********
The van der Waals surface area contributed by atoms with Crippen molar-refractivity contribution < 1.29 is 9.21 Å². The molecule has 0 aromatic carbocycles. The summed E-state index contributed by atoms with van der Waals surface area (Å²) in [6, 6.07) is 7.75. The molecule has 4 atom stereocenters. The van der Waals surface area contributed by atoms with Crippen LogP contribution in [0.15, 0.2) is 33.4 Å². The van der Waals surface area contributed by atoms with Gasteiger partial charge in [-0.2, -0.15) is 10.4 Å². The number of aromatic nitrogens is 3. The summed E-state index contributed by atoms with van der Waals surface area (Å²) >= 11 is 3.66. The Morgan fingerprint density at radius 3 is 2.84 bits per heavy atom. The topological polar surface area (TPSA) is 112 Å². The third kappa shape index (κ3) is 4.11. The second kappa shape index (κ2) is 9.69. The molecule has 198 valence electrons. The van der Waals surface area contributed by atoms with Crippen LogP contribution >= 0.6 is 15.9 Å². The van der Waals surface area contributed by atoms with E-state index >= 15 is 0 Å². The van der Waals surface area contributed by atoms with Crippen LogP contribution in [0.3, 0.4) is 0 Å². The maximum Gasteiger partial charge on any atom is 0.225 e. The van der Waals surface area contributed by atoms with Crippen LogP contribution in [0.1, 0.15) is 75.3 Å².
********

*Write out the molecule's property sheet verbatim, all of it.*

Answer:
The van der Waals surface area contributed by atoms with Crippen molar-refractivity contribution < 1.29 is 9.21 Å². The molecule has 0 aromatic carbocycles. The summed E-state index contributed by atoms with van der Waals surface area (Å²) in [6, 6.07) is 7.75. The molecule has 4 atom stereocenters. The van der Waals surface area contributed by atoms with Crippen LogP contribution in [0.15, 0.2) is 33.4 Å². The van der Waals surface area contributed by atoms with Gasteiger partial charge in [-0.2, -0.15) is 10.4 Å². The number of aromatic nitrogens is 3. The summed E-state index contributed by atoms with van der Waals surface area (Å²) >= 11 is 3.66. The Morgan fingerprint density at radius 3 is 2.84 bits per heavy atom. The topological polar surface area (TPSA) is 112 Å². The third kappa shape index (κ3) is 4.11. The second kappa shape index (κ2) is 9.69. The molecule has 198 valence electrons. The van der Waals surface area contributed by atoms with Crippen LogP contribution >= 0.6 is 15.9 Å². The van der Waals surface area contributed by atoms with E-state index >= 15 is 0 Å². The van der Waals surface area contributed by atoms with Crippen LogP contribution in [0.3, 0.4) is 0 Å². The maximum Gasteiger partial charge on any atom is 0.225 e. The van der Waals surface area contributed by atoms with Crippen LogP contribution in [0.1, 0.15) is 75.3 Å².